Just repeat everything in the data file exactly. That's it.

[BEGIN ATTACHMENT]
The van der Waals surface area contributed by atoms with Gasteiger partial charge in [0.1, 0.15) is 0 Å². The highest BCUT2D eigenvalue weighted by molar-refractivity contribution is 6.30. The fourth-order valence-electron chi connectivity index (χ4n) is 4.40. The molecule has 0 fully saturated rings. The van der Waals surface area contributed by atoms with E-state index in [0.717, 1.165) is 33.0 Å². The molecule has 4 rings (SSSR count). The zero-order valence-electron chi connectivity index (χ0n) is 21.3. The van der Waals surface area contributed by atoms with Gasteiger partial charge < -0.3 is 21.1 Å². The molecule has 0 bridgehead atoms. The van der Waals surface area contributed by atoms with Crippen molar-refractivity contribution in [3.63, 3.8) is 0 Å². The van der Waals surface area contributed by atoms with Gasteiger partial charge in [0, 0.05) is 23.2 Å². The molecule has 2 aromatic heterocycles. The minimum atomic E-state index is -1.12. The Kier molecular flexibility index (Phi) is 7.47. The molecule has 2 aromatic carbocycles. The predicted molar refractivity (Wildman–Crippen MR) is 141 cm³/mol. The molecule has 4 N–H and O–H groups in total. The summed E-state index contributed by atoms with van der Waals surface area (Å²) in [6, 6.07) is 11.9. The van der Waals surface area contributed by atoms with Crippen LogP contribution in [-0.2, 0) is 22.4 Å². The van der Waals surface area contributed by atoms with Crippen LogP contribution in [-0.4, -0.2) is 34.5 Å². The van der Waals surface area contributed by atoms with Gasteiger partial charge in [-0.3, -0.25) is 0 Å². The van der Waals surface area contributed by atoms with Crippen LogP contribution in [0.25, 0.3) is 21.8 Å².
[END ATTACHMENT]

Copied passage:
The van der Waals surface area contributed by atoms with Gasteiger partial charge in [0.1, 0.15) is 0 Å². The highest BCUT2D eigenvalue weighted by molar-refractivity contribution is 6.30. The fourth-order valence-electron chi connectivity index (χ4n) is 4.40. The molecule has 0 fully saturated rings. The van der Waals surface area contributed by atoms with E-state index in [0.717, 1.165) is 33.0 Å². The molecule has 4 rings (SSSR count). The zero-order valence-electron chi connectivity index (χ0n) is 21.3. The van der Waals surface area contributed by atoms with Gasteiger partial charge < -0.3 is 21.1 Å². The molecule has 0 bridgehead atoms. The van der Waals surface area contributed by atoms with Crippen molar-refractivity contribution in [3.63, 3.8) is 0 Å². The van der Waals surface area contributed by atoms with Gasteiger partial charge in [0, 0.05) is 23.2 Å². The molecule has 2 aromatic heterocycles. The minimum atomic E-state index is -1.12. The Kier molecular flexibility index (Phi) is 7.47. The molecule has 2 aromatic carbocycles. The predicted molar refractivity (Wildman–Crippen MR) is 141 cm³/mol. The molecule has 4 N–H and O–H groups in total. The summed E-state index contributed by atoms with van der Waals surface area (Å²) in [6, 6.07) is 11.9. The van der Waals surface area contributed by atoms with Crippen LogP contribution in [-0.2, 0) is 22.4 Å². The van der Waals surface area contributed by atoms with Crippen LogP contribution in [-0.4, -0.2) is 34.5 Å². The van der Waals surface area contributed by atoms with Gasteiger partial charge in [-0.3, -0.25) is 0 Å². The van der Waals surface area contributed by atoms with Crippen LogP contribution in [0.25, 0.3) is 21.8 Å².